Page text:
The Rise of Flexible Working

The Inevitable Rise of Flexible Working

the rise of flexible working

According to Robert Frost, Freedom lies in being bold”.

It takes a certain amount of courage for a leader to give its subordinates the liberty of reaching their objectives in the best way they see fit. And though it can be seen as a great leadership move, it is very challenging to define its boundaries.

In a workplace environment, freedom is applied in the ability of keeping non-traditional hours – contrary from the 9-to-5 setting the majority of the workforce is used to, work from home, taking limitless vacation days and exercising creative approach in meeting career goals.

Despite of how taboo the concept of flexible working may seem, a significant shift in the workforce has been observed over the past years.

An increasing number of employees are turning away from the traditional model of work hours. New ways of operation continue to grow in popularity, transforming our offices and giving us a precaution for a big change that’s about to happen in the near future.

The Numbers

Last year, the industry has been exposed to more information about remote work. In India, 53 percent of their workers prefer to work from home. All the while in the United States, 38 percent of employees say that they are able to work from home at least once a week.

Over in the United Kingdom, the number of people working from home grew by 800, 00 to more than 4 million, and an estimated 1.8 million of workers would do so if allowed. And in developing countries, an estimated 10 to 20 percent of managers work remotely.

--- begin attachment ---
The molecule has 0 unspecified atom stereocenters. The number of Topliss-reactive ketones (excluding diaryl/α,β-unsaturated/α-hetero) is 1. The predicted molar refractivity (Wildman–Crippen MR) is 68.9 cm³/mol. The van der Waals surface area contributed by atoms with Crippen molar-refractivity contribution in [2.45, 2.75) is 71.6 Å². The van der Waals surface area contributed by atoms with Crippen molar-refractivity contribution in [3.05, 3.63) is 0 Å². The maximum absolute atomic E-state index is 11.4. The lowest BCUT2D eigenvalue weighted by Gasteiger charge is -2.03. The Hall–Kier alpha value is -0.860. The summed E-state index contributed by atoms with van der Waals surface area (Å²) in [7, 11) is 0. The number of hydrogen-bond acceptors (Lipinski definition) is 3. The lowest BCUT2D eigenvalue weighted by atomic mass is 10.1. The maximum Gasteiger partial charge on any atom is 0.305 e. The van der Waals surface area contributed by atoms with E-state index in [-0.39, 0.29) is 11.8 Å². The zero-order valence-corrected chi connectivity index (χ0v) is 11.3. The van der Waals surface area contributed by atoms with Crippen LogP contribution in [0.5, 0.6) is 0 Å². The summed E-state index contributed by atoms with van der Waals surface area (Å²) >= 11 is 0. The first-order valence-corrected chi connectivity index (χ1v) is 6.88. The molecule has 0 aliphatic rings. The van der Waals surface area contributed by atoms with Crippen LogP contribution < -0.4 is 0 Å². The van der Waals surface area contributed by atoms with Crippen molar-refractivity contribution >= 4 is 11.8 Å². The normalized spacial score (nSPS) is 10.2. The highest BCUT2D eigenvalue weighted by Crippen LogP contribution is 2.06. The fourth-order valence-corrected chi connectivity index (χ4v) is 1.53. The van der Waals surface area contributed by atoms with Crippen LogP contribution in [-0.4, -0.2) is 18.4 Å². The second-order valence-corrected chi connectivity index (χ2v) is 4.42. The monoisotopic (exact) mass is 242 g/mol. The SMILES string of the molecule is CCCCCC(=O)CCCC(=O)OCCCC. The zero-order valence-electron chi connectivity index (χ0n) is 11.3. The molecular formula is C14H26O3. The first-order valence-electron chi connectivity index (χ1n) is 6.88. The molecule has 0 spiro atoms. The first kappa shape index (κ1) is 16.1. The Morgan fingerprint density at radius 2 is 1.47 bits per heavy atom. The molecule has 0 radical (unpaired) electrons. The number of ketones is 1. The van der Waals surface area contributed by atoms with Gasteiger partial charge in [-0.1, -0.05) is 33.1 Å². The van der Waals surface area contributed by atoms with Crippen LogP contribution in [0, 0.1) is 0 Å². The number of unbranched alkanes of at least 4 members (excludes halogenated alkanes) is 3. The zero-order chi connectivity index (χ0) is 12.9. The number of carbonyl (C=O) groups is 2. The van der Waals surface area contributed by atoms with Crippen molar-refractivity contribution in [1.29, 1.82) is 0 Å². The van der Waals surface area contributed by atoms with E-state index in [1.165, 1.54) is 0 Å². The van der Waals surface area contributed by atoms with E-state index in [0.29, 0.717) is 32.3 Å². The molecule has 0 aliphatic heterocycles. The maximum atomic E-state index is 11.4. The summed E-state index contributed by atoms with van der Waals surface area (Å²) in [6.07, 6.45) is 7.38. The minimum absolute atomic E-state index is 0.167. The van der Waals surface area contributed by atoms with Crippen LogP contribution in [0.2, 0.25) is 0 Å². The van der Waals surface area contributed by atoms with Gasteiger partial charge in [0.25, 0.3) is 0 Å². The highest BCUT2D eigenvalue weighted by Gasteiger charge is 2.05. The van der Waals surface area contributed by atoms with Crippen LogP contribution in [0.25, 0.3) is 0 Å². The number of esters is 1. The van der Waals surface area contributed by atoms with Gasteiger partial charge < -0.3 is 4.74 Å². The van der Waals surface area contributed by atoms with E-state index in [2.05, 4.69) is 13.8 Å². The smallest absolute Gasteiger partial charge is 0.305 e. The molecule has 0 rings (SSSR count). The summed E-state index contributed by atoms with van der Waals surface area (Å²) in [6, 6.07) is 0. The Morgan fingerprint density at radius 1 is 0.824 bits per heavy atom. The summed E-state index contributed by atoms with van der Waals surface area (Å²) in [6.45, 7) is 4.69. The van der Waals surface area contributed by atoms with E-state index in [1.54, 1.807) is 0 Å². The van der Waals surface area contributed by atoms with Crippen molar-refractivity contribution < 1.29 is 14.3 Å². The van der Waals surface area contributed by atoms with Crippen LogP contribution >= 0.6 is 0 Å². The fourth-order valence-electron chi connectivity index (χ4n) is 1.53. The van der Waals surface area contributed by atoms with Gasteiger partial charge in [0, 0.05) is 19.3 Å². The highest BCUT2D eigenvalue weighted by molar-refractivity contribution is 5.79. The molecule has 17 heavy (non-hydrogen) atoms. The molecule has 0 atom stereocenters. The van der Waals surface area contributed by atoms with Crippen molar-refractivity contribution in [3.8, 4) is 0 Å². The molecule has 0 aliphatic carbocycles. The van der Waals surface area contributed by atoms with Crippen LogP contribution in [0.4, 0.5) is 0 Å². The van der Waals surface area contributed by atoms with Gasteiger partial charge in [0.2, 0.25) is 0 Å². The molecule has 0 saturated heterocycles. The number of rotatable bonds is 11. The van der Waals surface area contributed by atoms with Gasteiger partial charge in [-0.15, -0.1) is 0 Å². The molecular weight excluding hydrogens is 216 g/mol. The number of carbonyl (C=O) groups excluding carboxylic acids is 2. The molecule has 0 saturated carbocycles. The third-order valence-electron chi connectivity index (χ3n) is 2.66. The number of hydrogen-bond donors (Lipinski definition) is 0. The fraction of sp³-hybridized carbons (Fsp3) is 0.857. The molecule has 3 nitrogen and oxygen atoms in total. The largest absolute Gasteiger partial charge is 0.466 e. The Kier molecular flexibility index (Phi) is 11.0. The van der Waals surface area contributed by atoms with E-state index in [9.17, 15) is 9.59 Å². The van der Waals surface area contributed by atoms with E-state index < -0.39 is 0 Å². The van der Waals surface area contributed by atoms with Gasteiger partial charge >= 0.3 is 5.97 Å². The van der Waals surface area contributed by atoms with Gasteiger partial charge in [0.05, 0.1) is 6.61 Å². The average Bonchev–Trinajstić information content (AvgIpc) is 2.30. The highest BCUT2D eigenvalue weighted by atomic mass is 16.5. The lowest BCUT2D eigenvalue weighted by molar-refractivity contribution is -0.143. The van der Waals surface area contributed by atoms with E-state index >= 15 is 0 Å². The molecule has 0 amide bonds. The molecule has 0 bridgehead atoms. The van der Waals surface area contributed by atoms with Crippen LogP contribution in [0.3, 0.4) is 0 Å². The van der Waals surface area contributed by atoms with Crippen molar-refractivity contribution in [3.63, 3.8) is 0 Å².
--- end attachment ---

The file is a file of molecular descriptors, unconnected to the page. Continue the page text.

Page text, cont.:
Private companies and even governments have also begun to formalize remote work. In Saudi Arabia, 500 companies in 70 cities allow people to work remotely. On the other hand, Japan’s Toyota announced that it will allow one-third of its workforce to start working remotely. Turkey also took into consideration the discrimination remote workers get based on how they perform their tasks.

Surveys and statistics prove that this shift towards flexible working is real and not a myth.


The Aftermath: Inevitable Rise of Flexible Working

With the surge of overruling the traditional ideologies the workforce have had for decades, the demand for a kind of workspace that allows freedom to its employees have materialized.

And in the year 2012, a new type of office space was born:  Coworking Spaces

With the growth at an average of 61%, coworking spaces can now be found in countries around the globe. The market have skyrocketed over the last three years and according to the Global Co-working Survey, nearly 1.2 million people worldwide will have worked in a co-working space by the end of 2017.

With an open office setup, its design aims to integrate the comfort of your home, ambiance of your favorite café and functionality of an office. Coworking spaces is different from the traditional workspace in a sense that it gives you more freedom to choose the type of set up you think would be best for you and creates a community that fosters collaboration.

Getting sick of your desk? No worries! Grab your things and move! In need of social interaction? Why don’t you join the rest of the crew in the lounge area? Just imagine, no restraints on what you think works well for you.

Can you see it now? If not, hit us up and we’ll give you a sneak peek on how liberating it is to be free.

Don’t Chain Yourself to a Desk!

Don’t Chain Yourself to a Desk!

Over the years, experts have observed a significant change in the traditional 9-to-5 work day to the point of saying that the eight hour grind may soon be an exception instead of a rule. According to the communications firm Euro RSCG Worldwide, one of the top 12 trends for 2012 is that employees of the Generation Y or Millennial demographic are overruling the traditional workday.